Insulating Diani – December Update

On the 9th of September 2008 the Colobus Trust and Camps International worked in collaboration with the Kenya Power and Lighting Company to insulate two of Diani’s Primate Electrocution Hotspots. Now, nearly 3 month later we are looking for the next step.

The pilot project has been a great success. Over 400 meters of cables were insulated and there are holding strong and showing no sign of deterioration after the burning sun and heavy rains they have experienced. There have also been no incidents of electrocution along them. Below is a picture.


Since completing the pilot project we have been in talks with KPLC. They pledged to cover the costs of insulating the hotspots in a meeting held in August and we have been waiting to see action on their part. It was at this meeting that they also stated that they could be left to deal with the insulation of the transformers we had identified within the “hotspots”. In the last month we have been reassured that KPLC are still going to live up to their promise. We have, however, been asked to wait for them to go through their length procurement process. The events that occurred the other day have, however, confirmed our decision to move on to insulating the rest of the hotspots and hope that the funding comes through at a later date.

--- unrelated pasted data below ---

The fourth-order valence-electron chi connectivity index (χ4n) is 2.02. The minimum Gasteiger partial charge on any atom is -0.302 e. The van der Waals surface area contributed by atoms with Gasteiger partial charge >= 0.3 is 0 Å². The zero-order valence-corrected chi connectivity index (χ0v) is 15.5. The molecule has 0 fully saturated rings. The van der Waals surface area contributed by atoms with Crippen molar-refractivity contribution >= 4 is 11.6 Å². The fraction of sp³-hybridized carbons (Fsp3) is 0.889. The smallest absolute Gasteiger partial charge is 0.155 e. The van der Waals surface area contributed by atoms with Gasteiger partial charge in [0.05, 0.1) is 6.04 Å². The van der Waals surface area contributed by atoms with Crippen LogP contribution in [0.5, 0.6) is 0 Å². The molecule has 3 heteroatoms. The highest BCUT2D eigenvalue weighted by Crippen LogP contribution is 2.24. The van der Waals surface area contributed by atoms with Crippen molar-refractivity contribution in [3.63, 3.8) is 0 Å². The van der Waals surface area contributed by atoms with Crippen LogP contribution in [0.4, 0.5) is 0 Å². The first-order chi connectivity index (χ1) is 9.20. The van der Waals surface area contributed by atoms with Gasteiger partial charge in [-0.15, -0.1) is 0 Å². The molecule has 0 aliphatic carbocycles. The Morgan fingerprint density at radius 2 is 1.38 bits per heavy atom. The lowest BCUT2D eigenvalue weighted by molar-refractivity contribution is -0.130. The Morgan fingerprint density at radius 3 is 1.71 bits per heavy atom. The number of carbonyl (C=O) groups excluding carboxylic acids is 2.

The events that convinced us to take this risky step occurred in the evening of Monday the 1st of December. When the Colobus Trust Animal Rescue Unit received the first electrocution alerts it has had in the last 5 months. What was most shocking was that both incidents were on hotspots and that three cases happened within half an hour of each other.